New research from Tulane University points to a connection between levels of the hormone melatonin and drug resistant breast cancer.
A study published in the journal Cancer Research points to a connection between low melatonin levels and resistance to tamoxifen, a common breast cancer drug.
Melatonin is a hormone found in animals, plants, and microbes. It is produced in our pineal gland, and forms part of the system that regulates our sleep–wake cycle by chemically causing drowsiness and lowering the body temperature. Our levels of melatonin vary during the day and are biologically synchronized to our daily environmental cycle.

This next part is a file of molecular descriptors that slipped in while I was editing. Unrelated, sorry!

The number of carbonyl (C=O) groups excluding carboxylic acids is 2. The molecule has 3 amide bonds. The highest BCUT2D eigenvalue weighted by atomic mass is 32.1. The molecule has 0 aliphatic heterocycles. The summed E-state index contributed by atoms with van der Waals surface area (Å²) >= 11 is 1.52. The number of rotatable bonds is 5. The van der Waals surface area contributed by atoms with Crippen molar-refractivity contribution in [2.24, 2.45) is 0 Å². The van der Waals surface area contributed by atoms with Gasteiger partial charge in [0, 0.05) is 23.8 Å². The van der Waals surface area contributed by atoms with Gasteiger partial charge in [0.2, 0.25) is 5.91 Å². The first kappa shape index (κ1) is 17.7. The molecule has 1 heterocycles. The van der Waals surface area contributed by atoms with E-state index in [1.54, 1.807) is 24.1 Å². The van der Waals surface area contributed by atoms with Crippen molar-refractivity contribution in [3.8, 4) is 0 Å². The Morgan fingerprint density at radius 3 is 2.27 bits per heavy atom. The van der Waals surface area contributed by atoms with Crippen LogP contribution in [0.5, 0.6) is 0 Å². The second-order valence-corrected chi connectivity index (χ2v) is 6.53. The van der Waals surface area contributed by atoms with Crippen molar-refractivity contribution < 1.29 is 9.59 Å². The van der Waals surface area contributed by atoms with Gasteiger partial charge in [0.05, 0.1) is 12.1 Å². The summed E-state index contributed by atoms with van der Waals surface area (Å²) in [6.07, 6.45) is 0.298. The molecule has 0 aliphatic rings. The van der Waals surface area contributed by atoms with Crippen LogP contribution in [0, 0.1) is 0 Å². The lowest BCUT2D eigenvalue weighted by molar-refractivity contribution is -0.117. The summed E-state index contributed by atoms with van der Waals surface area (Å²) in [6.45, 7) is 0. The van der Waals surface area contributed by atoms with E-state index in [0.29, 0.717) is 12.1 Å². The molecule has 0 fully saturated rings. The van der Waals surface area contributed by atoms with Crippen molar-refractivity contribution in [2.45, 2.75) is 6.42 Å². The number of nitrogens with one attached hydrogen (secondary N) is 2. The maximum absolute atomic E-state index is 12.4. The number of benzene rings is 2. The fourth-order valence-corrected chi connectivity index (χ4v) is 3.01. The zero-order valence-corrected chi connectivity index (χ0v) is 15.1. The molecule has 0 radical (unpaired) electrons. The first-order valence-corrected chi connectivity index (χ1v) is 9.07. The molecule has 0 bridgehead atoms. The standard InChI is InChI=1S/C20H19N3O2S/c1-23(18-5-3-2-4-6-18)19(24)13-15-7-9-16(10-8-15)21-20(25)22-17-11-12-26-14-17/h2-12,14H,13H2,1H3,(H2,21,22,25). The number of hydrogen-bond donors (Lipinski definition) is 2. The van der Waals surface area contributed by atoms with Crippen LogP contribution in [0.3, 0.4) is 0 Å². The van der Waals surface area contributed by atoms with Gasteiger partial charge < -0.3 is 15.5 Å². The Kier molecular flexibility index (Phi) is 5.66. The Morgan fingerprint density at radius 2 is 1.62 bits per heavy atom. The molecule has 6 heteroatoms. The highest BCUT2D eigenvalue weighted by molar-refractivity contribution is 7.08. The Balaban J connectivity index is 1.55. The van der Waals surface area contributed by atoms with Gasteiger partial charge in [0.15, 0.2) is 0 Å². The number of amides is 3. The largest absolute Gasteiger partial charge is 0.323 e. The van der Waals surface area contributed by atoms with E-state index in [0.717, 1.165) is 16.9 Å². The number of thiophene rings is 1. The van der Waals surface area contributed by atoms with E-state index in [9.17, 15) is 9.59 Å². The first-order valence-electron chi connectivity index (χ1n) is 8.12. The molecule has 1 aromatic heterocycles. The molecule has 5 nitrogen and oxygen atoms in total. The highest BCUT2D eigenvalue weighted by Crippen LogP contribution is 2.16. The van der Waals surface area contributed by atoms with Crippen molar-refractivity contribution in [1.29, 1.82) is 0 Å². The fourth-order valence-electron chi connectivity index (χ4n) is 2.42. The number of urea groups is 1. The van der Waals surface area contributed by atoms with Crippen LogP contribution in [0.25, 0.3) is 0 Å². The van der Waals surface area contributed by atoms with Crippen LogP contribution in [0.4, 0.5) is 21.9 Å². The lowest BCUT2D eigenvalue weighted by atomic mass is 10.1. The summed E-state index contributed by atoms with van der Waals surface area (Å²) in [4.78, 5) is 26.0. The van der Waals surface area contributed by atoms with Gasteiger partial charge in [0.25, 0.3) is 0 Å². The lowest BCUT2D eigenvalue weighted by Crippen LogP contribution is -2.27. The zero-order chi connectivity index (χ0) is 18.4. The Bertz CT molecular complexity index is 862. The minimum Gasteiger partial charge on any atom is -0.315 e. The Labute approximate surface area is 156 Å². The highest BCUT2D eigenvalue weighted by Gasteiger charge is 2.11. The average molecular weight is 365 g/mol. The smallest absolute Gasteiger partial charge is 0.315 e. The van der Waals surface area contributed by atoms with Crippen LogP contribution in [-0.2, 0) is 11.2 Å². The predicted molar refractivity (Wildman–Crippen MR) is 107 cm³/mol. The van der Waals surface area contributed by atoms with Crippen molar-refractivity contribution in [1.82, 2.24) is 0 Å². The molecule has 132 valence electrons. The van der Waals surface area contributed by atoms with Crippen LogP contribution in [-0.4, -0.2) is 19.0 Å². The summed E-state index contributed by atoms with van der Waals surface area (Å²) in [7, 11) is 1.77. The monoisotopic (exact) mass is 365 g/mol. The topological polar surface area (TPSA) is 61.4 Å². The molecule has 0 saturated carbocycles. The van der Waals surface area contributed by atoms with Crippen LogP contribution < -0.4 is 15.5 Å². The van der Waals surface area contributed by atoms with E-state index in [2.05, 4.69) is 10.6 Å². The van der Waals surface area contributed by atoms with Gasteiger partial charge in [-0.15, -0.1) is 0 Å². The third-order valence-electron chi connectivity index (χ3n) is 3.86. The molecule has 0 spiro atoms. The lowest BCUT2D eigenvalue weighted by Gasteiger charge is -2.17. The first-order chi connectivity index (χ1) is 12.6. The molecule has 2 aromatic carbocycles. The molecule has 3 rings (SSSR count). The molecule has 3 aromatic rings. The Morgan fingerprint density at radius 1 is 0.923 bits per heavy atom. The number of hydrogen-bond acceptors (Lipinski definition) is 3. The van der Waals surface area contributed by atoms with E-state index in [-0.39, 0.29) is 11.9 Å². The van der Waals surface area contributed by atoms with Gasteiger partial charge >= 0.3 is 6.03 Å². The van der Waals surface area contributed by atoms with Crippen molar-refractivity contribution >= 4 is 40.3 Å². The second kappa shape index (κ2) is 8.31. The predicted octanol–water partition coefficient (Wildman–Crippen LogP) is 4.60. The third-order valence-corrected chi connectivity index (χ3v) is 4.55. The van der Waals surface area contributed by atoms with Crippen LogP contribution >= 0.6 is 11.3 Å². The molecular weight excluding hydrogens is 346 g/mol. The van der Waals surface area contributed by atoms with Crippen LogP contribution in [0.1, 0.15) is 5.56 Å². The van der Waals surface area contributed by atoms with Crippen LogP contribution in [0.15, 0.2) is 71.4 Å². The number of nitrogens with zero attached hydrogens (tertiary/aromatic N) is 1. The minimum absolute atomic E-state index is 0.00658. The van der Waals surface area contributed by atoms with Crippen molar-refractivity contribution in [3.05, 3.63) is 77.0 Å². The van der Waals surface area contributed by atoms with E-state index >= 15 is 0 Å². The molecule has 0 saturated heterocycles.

It is known that melatonin interacts with our immune system, is inhibited by light to the retina, and permitted by darkness. Its production decreases as we age.
A study now suggests that suppressed production of melatonin, as a result of sleeping with a light on at night, reduces the effectiveness of the breast-cancer drug tamoxifen. The researchers found that the nighttime levels of melatonin alone slowed the growth of the tumors, but when tamoxifen was also administered ahead of the period of darkness, the tumors regressed even faster.
Steven Hill, professor of structural and cellular biology and chair for breast cancer research at the Tulane University School of Medicine suggests that the timing of when breast cancer patients take their medication may be something to consider, and points out that “The FDA has no guidelines on when during the day you should take tamoxifen. So take your tamoxifen at night right before you go to bed, and I think our study suggests that melatonin will turn off a number of pathways that would prevent tamoxifen from working.”